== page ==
‘Biting our tongues’: Policy legacies and memories in the making of the Syrian refugee response in Jordan

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This article analyses the significance of policy legacies and policy memories for refugee policy in conflict-neighbouring countries, where most of the world’s displaced live. Drawing on insights from critical policy analysis, it looks at refugee policy as a set of transnational practices, in which host government and international agencies are not neatly separable but entwined in constantly evolving policy assemblages in past and present. This approach is illustrated by analysing two different aspects of refugee policy in Jordan – the process of counting Syrians in the country, and recent policy changes toward formalising their labour market integration. Both examples reveal an overarching politics of accommodation tying together international and host government actors, whose main goal has been to strike compromises, safeguard organisational interests and create outward policy success. For the sake of achieving these goals, involved agencies they have either learned to tolerate unresolved ambiguities or disregarded inconvenient legacies and memories that would have complicated the design of new policies. Acknowledging the fundamental role international agencies play in such dynamics is essential for rethinking policy change and responsibility in contexts of mass displacement.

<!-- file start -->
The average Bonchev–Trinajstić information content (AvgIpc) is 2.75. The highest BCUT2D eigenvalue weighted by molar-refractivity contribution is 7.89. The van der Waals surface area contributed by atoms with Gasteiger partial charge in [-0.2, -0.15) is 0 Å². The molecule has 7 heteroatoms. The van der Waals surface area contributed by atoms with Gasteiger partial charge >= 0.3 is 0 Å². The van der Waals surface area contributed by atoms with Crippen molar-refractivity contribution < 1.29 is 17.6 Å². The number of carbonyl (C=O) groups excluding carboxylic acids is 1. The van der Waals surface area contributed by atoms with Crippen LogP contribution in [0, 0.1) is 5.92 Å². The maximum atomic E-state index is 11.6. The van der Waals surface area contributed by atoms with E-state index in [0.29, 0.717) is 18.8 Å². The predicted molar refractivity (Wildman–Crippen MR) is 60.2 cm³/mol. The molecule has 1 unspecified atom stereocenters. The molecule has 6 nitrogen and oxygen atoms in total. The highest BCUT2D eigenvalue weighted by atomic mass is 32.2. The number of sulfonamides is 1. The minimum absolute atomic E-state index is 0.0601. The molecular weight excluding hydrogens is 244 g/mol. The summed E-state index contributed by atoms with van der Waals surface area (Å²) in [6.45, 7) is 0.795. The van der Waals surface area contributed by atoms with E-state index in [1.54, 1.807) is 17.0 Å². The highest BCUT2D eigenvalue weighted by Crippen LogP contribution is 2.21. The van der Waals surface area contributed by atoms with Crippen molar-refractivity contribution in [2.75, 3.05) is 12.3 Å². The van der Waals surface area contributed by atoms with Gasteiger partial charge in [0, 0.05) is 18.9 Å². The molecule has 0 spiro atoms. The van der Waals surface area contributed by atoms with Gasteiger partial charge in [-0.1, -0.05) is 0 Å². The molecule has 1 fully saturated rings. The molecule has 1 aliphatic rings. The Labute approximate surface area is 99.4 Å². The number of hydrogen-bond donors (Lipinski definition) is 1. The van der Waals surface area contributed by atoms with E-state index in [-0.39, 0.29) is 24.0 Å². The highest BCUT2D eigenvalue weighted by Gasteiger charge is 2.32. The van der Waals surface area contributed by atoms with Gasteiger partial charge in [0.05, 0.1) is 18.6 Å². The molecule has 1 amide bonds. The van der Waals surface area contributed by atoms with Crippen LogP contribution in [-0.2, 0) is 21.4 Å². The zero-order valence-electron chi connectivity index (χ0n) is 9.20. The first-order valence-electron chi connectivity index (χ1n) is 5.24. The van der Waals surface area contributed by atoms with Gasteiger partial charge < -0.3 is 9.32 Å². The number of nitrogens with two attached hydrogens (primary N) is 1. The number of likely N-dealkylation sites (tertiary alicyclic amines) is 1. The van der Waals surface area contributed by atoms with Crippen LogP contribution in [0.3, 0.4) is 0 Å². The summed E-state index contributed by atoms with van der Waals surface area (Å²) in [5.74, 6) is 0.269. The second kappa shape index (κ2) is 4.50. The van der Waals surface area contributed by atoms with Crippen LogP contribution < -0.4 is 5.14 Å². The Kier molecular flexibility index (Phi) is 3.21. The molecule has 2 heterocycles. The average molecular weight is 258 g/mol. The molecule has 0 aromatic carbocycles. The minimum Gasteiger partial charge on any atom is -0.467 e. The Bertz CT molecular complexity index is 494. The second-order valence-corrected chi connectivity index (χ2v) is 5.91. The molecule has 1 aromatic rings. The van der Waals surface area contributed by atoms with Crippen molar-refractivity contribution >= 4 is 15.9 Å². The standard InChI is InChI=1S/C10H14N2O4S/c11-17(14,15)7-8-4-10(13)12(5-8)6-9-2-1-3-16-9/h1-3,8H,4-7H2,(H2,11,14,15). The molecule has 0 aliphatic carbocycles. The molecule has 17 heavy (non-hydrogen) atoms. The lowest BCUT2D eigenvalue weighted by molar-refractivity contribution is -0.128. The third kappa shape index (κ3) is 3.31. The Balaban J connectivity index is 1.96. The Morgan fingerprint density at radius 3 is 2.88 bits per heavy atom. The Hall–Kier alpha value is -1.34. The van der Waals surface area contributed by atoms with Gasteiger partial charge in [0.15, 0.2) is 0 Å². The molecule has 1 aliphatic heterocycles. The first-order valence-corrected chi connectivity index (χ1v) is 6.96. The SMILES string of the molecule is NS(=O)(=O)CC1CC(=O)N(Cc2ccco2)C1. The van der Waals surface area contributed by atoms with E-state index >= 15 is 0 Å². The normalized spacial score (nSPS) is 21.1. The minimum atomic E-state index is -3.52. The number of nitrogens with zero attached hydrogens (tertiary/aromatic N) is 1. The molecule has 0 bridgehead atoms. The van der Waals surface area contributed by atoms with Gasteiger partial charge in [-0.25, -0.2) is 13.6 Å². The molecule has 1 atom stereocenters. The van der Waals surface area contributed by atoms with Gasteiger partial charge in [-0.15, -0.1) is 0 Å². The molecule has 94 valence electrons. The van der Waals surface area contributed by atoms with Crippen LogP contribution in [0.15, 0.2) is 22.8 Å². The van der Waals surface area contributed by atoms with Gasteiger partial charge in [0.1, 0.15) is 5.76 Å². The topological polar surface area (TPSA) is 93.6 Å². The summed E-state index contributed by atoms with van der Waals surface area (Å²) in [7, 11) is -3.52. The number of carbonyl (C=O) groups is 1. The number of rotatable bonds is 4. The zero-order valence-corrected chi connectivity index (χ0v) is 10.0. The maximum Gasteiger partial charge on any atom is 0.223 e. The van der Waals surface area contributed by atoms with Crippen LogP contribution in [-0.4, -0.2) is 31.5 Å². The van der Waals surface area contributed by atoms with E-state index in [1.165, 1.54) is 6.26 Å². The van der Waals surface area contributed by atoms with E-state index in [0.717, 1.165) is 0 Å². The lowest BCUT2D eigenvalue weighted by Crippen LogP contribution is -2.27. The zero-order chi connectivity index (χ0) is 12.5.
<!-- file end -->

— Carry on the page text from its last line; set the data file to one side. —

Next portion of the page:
Original languageEnglish
Pages (from-to)273-298
Number of pages26
JournalRefugee Survey Quarterly
Issue number3
Early online date23 May 2020
Publication statusPublished - 30 Sept 2020


  • refugee policy
  • Jordan
  • policy legacy
  • policy memory
  • Syrian refugees
  • assemblage
  • politics of accomodation

ASJC Scopus subject areas

  • Political Science and International Relations
  • Development
  • Social Sciences (miscellaneous)


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